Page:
meyagen meyagen - 1 year ago 62
Ruby Question

Why is su using a different ruby version compared to when I'm logged in as the actual user?

I'm trying to deploy a Ruby on Rails application using nginx and unicorn. When I try to run my unicorn init script, I get the following error:

$ sudo service rails_app start
Starting rails_app
-su: bundle: command not found

It fails to run on this command:

su - complab -c "bundle exec unicorn -c config/unicorn.rb -E production -D"

However, running unicorn manually while logged in as
works just fine:

$ bundle exec unicorn -c config/unicorn.rb -E production

I have verified that the path set on the init script is correct. On further investigation, I discovered that while
has ruby version 2.2.0 installed via rbenv, running
su - $USER -c "ruby -v"
shows that it's running on 1.9.3.

I have already run
rbenv global 2.2.0
but still it doesn't work.

I thought
meant I was able to temporarily changing the user who owns the session? Why is it that
su $USER
shows a different ruby version from when I am actually logged in as

Hope you can help me out!

Answer Source

The reason is that sudo doesn't preserve environment variable. And since rbenv is using user environment it doesn't work out of the box. You can use a command like this to run ruby with sudo:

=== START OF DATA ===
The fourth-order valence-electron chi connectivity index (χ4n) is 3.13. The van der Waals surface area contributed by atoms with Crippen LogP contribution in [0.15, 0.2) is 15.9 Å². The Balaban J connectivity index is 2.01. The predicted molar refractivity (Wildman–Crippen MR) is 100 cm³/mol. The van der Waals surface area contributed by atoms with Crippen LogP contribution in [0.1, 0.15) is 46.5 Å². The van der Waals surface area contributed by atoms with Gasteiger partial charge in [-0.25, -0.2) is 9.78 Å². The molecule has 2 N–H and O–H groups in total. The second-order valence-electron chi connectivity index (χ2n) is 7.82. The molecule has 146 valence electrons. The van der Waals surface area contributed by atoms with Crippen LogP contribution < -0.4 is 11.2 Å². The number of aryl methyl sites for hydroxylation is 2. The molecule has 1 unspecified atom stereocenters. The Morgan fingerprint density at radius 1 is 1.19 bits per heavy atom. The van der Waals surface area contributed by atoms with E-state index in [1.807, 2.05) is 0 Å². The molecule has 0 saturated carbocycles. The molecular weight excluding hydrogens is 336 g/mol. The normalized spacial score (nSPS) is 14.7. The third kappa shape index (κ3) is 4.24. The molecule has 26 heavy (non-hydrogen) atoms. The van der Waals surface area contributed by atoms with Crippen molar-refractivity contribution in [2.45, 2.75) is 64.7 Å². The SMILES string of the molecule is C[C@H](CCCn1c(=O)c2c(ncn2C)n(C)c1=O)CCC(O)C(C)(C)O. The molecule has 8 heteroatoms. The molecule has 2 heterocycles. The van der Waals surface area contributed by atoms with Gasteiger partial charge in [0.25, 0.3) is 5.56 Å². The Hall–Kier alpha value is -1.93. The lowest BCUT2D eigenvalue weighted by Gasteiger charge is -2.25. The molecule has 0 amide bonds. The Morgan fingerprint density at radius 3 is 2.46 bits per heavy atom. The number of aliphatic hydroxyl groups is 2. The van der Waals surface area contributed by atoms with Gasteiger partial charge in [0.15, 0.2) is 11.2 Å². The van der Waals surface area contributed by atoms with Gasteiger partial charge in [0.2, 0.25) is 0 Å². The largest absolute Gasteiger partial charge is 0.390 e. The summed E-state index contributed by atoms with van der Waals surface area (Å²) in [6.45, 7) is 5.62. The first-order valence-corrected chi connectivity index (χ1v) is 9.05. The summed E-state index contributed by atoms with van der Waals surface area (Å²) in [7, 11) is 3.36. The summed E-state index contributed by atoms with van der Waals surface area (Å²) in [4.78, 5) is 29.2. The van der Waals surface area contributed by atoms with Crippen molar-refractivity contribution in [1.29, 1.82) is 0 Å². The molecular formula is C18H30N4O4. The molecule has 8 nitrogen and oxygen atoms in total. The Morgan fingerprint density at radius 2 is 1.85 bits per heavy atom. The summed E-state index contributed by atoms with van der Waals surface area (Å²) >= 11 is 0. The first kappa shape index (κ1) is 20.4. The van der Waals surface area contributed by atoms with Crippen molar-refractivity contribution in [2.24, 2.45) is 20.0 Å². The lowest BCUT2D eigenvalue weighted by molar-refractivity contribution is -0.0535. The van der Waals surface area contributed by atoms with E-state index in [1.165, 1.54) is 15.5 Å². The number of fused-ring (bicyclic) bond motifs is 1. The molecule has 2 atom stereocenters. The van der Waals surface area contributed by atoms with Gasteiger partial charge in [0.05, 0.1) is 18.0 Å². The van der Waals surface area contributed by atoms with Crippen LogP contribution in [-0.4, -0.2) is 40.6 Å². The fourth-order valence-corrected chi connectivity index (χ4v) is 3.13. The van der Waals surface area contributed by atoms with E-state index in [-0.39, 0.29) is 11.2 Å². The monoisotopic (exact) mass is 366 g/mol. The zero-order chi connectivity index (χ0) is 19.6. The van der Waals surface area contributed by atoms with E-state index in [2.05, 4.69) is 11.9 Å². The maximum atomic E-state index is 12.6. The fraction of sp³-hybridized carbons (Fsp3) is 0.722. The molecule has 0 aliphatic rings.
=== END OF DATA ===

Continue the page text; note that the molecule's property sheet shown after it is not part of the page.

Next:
ruby=`which ruby` && sudo $ruby -v

If you want to run unicorn under the user you have installed rbenv into you have to change these to match your app:


# Provides:          unicorn
# Required-Start:    $local_fs $remote_fs
# Required-Stop:     $local_fs $remote_fs
# Default-Start:     2 3 4 5
# Default-Stop:      0 1 6
# Short-Description: starts unicorn
# Description:       starts uniconr using start-stop-daemon

set -u
set -e

export PATH=/path/to/rbenv/bin:$PATH
export RBENV_DIR=/path/to/rbenv
export RBENV_ROOT=/path/to/rbenv


export PATH="$RBENV_ROOT/shims:$RBENV_ROOT/rbenv:$PATH"
CMD="bundle exec $RBENV_ROOT/shims/unicorn -D -E $RAILS_ENV -c config/unicorn/$RAILS_ENV.rb"


cd $APP_ROOT || exit 1

sig () {
    test -s "$PID" && kill -$1 `cat $PID`

oldsig () {
    test -s $old_pid && kill -$1 `cat $old_pid`

case $1 in
    sig 0 && echo >&2 "Already running" && exit 0
    sig QUIT && exit 0
    echo >&2 "Not running"
    sig TERM && 0
    echo >&2 "Not running"
    sig HUP && echo reloaded OK && exit 0
    echo >&2 "Couldn't reload, starting '$CMD' instead"
    sig USR2 && exit 0
    echo >&2 "Couldn't upgrade, starting '$CMD' instead"
    sig USR1 && echo rotated logs OK && exit 0
    echo >&2 "Couldn't rotate logs" && 1
    echo >&2 "Usage $0 <start|stop|restart|upgrade|rotate|force-stop>"
    exit 1
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